Iowa State University

Conference Schedule

Saturday, April 29, 2023
07:45 - 08:15 Registration 205 Carver Hall
08:15 - 08:30 Opening remarks 205 Carver Hall
08:30 - 09:15 Plenary Talk #1

Hongkai Zhao, Duke University
How much can one learn a PDE from a single solution data?

In this presentation, we discuss a few basic questions for PDE learning from observed solution data. Using various types of PDEs as examples, we show (1) how large the data space spanned by all snapshots along a solution trajectory is, (2) if one can construct an arbitrary solution by superposition of snapshots of a single solution, and (3) identifiability of a differential operator from a single solution data on local patches.

205 Carver Hall
09:15 - 9:45 Coffee Break 205 Carver Hall
09:45 - 11:15 Contributed Talks #1
09:45 - 10:00 Dexuan Xie, U. Wisconsin-Milwaukee
An effective Poisson-Nernst-Planck ion channel finite element solver
10:00 - 10:15 Mahboub Baccouch, U. Nebraska at Omaha
A superconvergent ultra-weak discontinuous Galerkin method for two-dimensional elliptic problems on Cartesian grids
10:15 - 10:30 Yang Yang, Michigan Technological U.
Provable convergence of blow-up time of numerical approximations for a class of convection-diffusion equations
10:30 - 10:45 Kunlun Qi, U. Minnesota-Twin Cities
Stability and convergence analysis of the Fourier-Galerkin spectral method for the Boltzmann equation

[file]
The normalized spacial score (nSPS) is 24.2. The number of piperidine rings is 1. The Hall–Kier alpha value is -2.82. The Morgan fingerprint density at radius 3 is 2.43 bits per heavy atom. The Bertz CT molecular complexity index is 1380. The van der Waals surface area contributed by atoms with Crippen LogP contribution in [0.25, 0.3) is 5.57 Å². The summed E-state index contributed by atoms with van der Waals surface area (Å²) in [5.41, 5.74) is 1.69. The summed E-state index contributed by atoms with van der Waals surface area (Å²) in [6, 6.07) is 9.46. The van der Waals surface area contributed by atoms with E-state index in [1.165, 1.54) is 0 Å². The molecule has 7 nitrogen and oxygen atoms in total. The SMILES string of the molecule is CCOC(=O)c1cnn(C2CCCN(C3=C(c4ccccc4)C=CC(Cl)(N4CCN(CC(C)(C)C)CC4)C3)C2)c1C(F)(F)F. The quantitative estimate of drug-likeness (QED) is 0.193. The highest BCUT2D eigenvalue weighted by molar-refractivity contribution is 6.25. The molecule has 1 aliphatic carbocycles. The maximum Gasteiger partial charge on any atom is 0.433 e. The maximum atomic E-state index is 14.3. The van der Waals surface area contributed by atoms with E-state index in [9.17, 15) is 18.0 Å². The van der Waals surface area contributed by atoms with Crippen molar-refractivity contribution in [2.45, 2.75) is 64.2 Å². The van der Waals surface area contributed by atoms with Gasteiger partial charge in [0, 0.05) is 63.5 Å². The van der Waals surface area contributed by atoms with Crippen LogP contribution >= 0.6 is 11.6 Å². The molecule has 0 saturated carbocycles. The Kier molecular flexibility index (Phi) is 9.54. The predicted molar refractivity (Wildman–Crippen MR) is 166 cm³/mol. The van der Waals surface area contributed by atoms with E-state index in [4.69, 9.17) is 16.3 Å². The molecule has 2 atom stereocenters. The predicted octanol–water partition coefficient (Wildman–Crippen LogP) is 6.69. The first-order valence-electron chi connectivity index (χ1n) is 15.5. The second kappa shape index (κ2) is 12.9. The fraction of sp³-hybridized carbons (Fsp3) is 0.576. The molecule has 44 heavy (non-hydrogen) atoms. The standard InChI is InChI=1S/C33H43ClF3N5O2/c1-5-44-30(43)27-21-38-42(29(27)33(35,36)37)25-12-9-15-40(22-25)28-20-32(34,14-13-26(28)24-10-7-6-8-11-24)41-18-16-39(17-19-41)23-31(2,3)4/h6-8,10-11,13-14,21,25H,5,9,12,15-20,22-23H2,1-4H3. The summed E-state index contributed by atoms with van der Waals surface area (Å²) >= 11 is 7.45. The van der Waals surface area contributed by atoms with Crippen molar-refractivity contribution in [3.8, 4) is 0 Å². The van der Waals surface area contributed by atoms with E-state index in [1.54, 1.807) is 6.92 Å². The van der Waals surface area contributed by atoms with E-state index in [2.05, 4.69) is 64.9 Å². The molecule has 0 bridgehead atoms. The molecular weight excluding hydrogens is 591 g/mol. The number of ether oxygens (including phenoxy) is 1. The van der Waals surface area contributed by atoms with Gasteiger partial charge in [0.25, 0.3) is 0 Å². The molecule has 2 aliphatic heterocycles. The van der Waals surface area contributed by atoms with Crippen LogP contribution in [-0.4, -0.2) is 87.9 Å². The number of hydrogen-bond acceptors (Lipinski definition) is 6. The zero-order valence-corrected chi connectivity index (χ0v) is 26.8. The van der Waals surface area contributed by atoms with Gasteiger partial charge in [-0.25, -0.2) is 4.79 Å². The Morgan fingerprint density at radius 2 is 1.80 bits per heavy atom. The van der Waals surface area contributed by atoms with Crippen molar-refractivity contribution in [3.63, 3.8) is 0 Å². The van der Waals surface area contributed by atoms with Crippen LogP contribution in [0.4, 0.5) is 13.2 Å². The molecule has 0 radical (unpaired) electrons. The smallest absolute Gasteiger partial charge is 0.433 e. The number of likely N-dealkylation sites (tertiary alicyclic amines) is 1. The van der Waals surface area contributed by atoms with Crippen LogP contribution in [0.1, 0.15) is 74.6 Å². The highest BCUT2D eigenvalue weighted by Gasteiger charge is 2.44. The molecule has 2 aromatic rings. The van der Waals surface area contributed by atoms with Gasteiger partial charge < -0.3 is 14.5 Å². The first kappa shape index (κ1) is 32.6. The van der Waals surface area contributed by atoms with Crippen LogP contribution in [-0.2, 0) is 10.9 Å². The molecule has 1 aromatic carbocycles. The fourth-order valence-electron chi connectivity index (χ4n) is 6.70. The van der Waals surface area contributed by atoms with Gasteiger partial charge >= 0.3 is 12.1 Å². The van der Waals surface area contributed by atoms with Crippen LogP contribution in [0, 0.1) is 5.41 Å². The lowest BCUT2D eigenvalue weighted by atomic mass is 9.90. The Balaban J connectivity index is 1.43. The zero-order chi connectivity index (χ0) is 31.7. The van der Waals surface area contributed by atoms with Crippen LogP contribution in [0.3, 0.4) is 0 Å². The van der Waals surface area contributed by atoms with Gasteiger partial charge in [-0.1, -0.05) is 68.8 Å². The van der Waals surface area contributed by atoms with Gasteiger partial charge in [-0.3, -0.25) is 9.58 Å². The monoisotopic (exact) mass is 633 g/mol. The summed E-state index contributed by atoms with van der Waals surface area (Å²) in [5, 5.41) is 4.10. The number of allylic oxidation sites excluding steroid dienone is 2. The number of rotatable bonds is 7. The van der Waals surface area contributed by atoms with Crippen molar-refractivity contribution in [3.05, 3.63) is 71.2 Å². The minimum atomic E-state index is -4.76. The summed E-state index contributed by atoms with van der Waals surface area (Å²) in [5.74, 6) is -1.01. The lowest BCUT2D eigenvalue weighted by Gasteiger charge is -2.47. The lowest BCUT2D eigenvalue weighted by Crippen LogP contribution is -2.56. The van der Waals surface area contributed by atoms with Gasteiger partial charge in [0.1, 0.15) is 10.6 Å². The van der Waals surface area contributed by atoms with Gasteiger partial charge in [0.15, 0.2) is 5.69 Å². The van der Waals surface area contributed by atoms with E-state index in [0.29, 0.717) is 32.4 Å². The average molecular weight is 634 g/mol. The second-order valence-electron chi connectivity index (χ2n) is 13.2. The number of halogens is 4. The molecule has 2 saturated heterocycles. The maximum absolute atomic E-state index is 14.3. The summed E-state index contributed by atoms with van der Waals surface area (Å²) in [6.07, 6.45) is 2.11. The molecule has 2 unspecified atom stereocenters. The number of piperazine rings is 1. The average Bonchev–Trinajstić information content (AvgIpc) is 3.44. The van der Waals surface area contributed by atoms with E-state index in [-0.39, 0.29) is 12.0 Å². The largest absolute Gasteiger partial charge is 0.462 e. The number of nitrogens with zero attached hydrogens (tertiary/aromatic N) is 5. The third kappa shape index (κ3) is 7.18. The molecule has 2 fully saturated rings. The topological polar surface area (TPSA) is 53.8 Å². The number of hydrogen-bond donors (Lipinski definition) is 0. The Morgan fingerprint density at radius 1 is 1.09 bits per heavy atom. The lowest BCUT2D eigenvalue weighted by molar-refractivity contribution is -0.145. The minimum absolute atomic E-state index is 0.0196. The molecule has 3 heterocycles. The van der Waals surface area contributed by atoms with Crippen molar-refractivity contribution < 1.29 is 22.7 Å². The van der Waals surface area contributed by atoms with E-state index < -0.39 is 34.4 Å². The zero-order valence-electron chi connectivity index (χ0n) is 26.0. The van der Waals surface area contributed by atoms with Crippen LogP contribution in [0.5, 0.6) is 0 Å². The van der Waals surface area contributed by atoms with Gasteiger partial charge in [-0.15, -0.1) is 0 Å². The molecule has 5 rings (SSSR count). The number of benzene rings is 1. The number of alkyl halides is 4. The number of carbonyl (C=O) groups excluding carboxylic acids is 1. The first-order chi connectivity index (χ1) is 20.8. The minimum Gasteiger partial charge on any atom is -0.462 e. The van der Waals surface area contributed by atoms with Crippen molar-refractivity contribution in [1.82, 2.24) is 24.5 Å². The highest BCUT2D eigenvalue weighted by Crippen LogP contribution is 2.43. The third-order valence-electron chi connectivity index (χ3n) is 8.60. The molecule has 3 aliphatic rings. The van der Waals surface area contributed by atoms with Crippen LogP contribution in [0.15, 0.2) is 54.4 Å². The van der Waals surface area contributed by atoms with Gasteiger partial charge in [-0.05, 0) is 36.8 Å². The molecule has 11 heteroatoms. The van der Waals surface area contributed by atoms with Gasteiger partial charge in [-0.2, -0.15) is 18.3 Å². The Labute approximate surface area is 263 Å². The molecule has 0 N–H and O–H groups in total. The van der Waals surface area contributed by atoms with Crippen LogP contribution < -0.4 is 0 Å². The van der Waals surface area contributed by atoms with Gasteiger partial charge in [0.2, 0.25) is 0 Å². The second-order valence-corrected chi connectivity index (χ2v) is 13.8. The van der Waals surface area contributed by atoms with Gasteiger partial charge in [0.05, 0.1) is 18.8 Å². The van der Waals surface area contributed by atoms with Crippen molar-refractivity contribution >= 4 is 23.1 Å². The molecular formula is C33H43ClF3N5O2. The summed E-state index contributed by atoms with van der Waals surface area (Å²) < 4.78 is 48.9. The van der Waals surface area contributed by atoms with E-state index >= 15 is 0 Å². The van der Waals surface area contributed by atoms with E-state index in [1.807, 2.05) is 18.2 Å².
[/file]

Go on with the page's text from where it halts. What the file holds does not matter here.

10:45 - 11:00 Fangyao Zhu, Michigan Technological U.
Well-balanced positivity preserving discontinuous Galerkin methods for Euler equations with gravitation
11:00 - 11:15 James Rossmanith, Iowa State U.
Maximum-Taylor discontinuous Galerkin (MTDG) schemes for solving linear hyperbolic systems
202 Carver Hall
Contributed Talks #2
09:45 - 10:00 Hailiang Liu, Iowa State U.
Some mathematical aspects of deep learning and optimal control
10:00 - 10:15 David Stewart, U. Iowa
Approximation by ridge functions and neural networks
10:15 - 10:30 Xuping Tian, Iowa State U.
Anderson acceleration of gradient methods with energy for optimization problems
10:30 - 10:45 Juntao Huang, Texas Tech U.
Structure-preserving machine learning moment closures for the radiative transfer equation
10:45 - 11:00 Andrew Pensoneault, U. Iowa
Efficient approximate Bayesian physics informed neural networks for inverse problems via ensemble Kalman inversion
11:00 - 11:15 Jue Yan, Iowa State U.
Cell-average based neural network method for time dependent partial differential equations
204 Carver Hall
11:30 - 12:15 Plenary Talk #2

Ann Almgren, Lawrence Berkeley National Lab
Adaptive mesh refinement: algorithms and applications

Adaptive mesh refinement (AMR) is one of several techniques for adapting the spatial resolution of a simulation in particular regions of the spatial domain. Block-structured AMR specifically refines the mesh by defining locally structured regions with finer spatial, and possibly temporal, resolution. This combination of locally structured meshes within an irregular global hierarchy is in some sense the best of both worlds in that it enables regular local data access while enabling greater flexibility in the overall computation.

Originally, block-structured AMR was designed for solving hyperbolic conservation laws with explicit time-stepping; in this case the changes to solution methodology in transforming a single-level solver to an AMR-based solver are relatively straightforward. AMR has come a long way, however, and the more complex the simulation, the more complex the changes to effectively use AMR. One can even consider whether to use different physical models at different levels of resolution. In this talk I will give an overview of block-structured AMR and focus on a few key exemplars for how to think about adaptivity for multiphysics simulations.